David Leary: No, then it gets really expensive. Yeah The point is Microsoft released this. If your clients just need to have some chatting with the other employees of their company, it's pretty good value at $4. You can't beat that if they need some video.

[00:44:00] Apple's SMB Device Management Play

David Leary: And then, did you see Apple is now pushing into small business kind of administration. I don't know if you saw Apple's, um, small business device management called Business Essentials.
Blake Oliver: Yeah. I saw that. They historically have not been very helpful with small businesses that had a fleet of Apple laptops, and you had to use some sort of third-party solution to manage them. Whereas with Microsoft Windows, like that's the thing they are at is manage a fleet of PCs. So, this must be part of Apple's big push into services.

David Leary: Yeah. So, it's going to basically let a small business push apps, updates to devices, onboard new devices, track the device locations, and it comes with iCloud storage, and Apple support. And it's really designed for small businesses- are smaller than 500.

Blake Oliver: That's great.

David Leary: It's like mobile device management software. Essentially, the cost on this is 7 bucks a user per month and supports three devices per user.

Blake Oliver: So, this is from their acquisition of Fleetsmith. acquired a third-party solution for this, and they've rebranded it as Apple, and now, it's full Apple. How much is it per month did you say?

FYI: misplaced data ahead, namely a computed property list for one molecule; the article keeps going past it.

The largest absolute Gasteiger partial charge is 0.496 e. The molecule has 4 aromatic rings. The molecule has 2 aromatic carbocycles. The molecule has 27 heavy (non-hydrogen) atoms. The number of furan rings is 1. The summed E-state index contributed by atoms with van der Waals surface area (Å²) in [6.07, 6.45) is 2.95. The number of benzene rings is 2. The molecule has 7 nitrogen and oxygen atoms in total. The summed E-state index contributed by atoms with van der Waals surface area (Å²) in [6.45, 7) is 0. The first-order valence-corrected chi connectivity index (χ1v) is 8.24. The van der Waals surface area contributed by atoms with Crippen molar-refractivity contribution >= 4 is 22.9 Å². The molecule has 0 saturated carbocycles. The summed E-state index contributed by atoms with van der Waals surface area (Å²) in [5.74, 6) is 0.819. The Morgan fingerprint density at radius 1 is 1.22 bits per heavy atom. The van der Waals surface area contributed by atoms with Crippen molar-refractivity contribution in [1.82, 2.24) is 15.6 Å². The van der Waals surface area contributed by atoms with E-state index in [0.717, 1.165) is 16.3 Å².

David Leary: Um, it was in this tab over here; $6.99 per user/per month.

Blake Oliver: Wow, that's great. That's a good deal.

[00:45:15] Apple Business Essentials - A Complete Solution?

David Leary: Now, what was interesting about this is there was a second article. This was in a Small Business Trends, and has a quote in here that talks about, "Apple's Business Essentials is designed to help streamline every step of the employee device management within a small business from setup, onboarding, and upgrading to accessing fast service, and prioritized support while keeping data backed up, and secure so companies can focus on running their business.”

When you read that line: "from setup, onboarding and upgrading,” it sounds a lot like some of the services Rippling offers. I wouldn't doubt it if other payroll companies start offering these of services. So, then my brain starts churning because there's another part of this article. It says, "Apple's Business Essentials aims to be a complete solution.” Like, what else? Employee onboarding ... What else? They'd start looking at payroll?. Is Apple going to get in the payroll game?

Blake Oliver: No-

David Leary: Where does this stop?

Blake Oliver: I would be really surprised if that happened, but-

David Leary: That was my prediction this year. We were going to see somebody getting that space that we didn't expect.

Blake Oliver: Well, we did, didn't we? We saw something happen.

David Leary: Yeah, Amazon; I mean, Netflix doing payroll. I mean, there's a lot suddenly trickling in this, but ...

Blake Oliver: Well, David, I think that's all the time we've got today for rambling assortments of Uh, if people want to reach you online, the best place for them to do that?